Hogarth’s house

Hogarth’s House, Chiswick, London

William Hogarth (1697-1764) was exceptional.  In our day we have no-one quite like him.

He began his career as a commercial engraver, and began to produce images for sale that exposed social and moral evils in contemporary life, from ‘Emblematical Print on the South Sea Scheme’, published in 1724, to the great narrative series, A Harlot’s Progress (1732), A Rake’s Progress (1735), Marriage A-la-Mode (1743), Industry and Idleness (1747) and the pair Beer Street and Gin Lane (1751).

He was a humane and sensitive portrait-painter, among whose works are a picture of the philanthropist Captain Thomas Coram (1740), a lively study of a ‘The Shrimp Girl’ (1740-45), ‘David Garrick as Richard III’ (1745) and a self-portrait with his dog, Trump, ‘The Painter and his Pug’ (1745).

He maintained a home and studio in Leicester Square, then called Leicester Fields, and by 1749 he could afford to buy a country retreat on the edge of Old Chiswick where he lived with his wife, Jane, the daughter of the painter Sir James Thornhill.  He was buried in the churchyard of St Nicholas’, Chiswick, his monument inscribed by his friend, the actor David Garrick (1717-1779):

Farewell great Painter of Mankind

Who reach’d the noblest point of Art

Whose pictur’d Morals charm the Mind

And through the Eye correct the Heart.

Though the Hogarths were childless, they maintained a lively household of relatives, while William made himself a retreat, his “painting room”, over the coach-house at the end of the garden.  The property remained in the family until the death of his wife’s cousin, Mary Lewis, in 1808.

The house passed through a succession of owners until 1901, when Lieutenant-Colonel Robert William Shipway of Grove House, Chiswick bought it to prevent its demolition and opened it to visitors in 1904, showing examples of Hogarth’s works and replica furniture based on his illustrations.  He gave it to Middlesex County Council in 1909 and it remains in local-authority hands, latterly managed by the London Borough of Hounslow.  Entry is free and donations are welcomed:  Home – Hogarth’s House | London Borough of Hounslow (hogarthshouse.org).  It was damaged by a parachute mine in 1940 but restored and reopened in 1951.  During a later restoration in 2008-09 a fire caused repairable damage while the house was empty of its contents, and the site reopened to the public in 2011.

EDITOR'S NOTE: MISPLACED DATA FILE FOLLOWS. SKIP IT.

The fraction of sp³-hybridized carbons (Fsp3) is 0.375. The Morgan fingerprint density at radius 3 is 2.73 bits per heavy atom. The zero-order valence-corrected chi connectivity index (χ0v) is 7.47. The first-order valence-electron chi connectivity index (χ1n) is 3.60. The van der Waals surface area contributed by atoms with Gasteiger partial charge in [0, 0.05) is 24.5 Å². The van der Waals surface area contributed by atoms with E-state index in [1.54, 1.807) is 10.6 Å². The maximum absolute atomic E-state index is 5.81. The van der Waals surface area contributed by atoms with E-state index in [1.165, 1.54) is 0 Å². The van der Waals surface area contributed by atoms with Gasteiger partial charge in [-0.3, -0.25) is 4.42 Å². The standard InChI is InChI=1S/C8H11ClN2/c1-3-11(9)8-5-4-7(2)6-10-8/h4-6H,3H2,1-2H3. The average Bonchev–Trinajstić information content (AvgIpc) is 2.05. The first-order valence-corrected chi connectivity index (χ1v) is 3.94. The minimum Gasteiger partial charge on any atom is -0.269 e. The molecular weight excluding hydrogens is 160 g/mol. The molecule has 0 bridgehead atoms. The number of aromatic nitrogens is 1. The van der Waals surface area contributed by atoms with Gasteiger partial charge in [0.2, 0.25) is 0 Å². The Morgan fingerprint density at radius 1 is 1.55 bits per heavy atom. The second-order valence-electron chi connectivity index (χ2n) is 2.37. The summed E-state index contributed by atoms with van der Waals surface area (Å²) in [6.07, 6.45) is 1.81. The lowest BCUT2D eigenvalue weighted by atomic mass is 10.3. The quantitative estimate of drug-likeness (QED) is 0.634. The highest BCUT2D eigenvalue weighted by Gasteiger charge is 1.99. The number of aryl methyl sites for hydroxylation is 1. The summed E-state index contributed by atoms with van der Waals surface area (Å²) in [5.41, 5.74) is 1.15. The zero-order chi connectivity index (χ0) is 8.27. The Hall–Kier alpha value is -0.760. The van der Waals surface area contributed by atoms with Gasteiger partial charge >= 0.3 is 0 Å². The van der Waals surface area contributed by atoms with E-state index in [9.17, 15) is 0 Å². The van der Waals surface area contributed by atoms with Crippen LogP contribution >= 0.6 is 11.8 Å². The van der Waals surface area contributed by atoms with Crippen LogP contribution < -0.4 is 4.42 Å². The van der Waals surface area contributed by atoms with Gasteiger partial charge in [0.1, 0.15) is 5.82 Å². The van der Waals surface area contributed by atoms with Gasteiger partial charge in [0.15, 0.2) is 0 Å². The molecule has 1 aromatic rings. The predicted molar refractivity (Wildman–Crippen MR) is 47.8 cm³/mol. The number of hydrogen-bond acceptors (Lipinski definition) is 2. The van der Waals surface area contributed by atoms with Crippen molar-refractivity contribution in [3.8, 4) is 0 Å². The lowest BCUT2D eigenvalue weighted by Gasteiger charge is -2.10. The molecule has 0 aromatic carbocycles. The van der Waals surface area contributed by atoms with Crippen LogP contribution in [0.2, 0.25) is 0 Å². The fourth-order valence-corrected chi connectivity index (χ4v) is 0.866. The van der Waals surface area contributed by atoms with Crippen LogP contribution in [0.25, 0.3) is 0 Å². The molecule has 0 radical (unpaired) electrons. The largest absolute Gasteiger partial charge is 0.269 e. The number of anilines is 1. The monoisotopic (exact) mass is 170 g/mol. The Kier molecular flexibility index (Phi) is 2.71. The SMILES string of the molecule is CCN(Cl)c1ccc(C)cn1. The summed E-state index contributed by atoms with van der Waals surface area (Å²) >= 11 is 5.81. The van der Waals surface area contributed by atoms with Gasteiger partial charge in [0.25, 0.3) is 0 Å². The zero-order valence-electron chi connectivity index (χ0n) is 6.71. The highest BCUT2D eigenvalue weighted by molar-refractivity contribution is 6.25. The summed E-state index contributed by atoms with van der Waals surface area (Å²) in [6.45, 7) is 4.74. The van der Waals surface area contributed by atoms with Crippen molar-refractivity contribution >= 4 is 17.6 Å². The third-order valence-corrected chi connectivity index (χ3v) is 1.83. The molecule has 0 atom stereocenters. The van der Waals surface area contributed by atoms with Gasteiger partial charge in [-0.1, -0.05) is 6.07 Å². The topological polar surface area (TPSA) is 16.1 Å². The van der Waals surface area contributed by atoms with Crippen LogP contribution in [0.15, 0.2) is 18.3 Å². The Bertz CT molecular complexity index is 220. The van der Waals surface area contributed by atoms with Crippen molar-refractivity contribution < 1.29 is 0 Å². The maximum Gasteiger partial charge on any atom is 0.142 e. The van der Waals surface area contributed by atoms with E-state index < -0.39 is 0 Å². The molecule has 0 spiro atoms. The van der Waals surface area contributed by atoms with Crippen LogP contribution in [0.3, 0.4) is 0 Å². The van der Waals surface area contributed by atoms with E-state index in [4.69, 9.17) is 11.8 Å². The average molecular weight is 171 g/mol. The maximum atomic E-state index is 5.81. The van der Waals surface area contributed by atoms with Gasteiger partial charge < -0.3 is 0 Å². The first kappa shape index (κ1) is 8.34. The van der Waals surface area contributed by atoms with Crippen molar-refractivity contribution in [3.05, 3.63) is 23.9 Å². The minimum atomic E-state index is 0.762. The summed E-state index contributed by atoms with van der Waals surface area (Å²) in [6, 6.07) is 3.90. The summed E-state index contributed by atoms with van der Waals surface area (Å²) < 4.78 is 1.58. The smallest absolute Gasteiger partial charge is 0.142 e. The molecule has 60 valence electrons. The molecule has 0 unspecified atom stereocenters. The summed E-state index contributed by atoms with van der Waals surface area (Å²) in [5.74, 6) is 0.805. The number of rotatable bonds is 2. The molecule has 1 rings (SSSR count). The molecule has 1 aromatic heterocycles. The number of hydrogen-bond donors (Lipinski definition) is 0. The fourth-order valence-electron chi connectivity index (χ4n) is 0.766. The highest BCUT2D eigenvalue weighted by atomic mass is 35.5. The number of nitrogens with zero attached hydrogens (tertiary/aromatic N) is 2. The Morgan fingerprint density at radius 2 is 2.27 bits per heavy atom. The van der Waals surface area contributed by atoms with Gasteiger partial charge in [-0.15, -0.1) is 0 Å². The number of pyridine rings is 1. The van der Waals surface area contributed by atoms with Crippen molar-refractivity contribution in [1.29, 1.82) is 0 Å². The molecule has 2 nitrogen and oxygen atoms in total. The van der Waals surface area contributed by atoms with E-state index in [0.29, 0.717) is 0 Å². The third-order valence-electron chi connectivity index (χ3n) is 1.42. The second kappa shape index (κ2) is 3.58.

It’s a delightful retreat, a welcoming, intimate contrast to the hard, chilly splendours of Chiswick House up the road.  The rooms are elegant, yet modest enough for quiet conversation.

It has the same atmosphere of intimacy and grace as the Ladies of Llangollen’s Plas Newydd in north Wales.

The windows look out on the garden, which is bounded by a high brick wall which diminishes even the noise of modern traffic queueing to negotiate the dystopic road junction that carries the name Hogarth Roundabout.

In the mid-eighteenth century it must have been a haven for a busy, creative, sociable artist.

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